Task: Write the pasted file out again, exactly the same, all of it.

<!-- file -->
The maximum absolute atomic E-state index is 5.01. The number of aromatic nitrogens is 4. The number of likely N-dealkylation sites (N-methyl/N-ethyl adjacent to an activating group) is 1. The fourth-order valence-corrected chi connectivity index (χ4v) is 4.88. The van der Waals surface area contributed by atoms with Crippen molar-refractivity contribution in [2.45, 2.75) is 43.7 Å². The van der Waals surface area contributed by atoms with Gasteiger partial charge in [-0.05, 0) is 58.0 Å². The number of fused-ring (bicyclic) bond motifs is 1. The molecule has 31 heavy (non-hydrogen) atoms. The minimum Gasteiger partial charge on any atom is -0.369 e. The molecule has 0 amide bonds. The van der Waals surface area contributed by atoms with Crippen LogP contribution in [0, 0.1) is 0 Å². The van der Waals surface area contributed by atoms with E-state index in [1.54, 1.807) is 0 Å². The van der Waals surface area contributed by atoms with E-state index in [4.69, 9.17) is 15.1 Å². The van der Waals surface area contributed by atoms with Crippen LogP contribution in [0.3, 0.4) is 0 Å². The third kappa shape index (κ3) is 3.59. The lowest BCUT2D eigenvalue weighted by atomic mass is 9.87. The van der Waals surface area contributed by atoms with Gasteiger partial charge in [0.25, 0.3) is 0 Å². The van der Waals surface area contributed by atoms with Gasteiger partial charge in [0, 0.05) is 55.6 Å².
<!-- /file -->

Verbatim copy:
The maximum absolute atomic E-state index is 5.01. The number of aromatic nitrogens is 4. The number of likely N-dealkylation sites (N-methyl/N-ethyl adjacent to an activating group) is 1. The fourth-order valence-corrected chi connectivity index (χ4v) is 4.88. The van der Waals surface area contributed by atoms with Crippen molar-refractivity contribution in [2.45, 2.75) is 43.7 Å². The van der Waals surface area contributed by atoms with Gasteiger partial charge in [-0.05, 0) is 58.0 Å². The number of fused-ring (bicyclic) bond motifs is 1. The molecule has 31 heavy (non-hydrogen) atoms. The minimum Gasteiger partial charge on any atom is -0.369 e. The molecule has 0 amide bonds. The van der Waals surface area contributed by atoms with Crippen LogP contribution in [0, 0.1) is 0 Å². The van der Waals surface area contributed by atoms with E-state index in [1.54, 1.807) is 0 Å². The van der Waals surface area contributed by atoms with E-state index in [4.69, 9.17) is 15.1 Å². The van der Waals surface area contributed by atoms with Crippen LogP contribution in [0.3, 0.4) is 0 Å². The third kappa shape index (κ3) is 3.59. The lowest BCUT2D eigenvalue weighted by atomic mass is 9.87. The van der Waals surface area contributed by atoms with Gasteiger partial charge in [0.25, 0.3) is 0 Å². The van der Waals surface area contributed by atoms with Gasteiger partial charge in [0, 0.05) is 55.6 Å².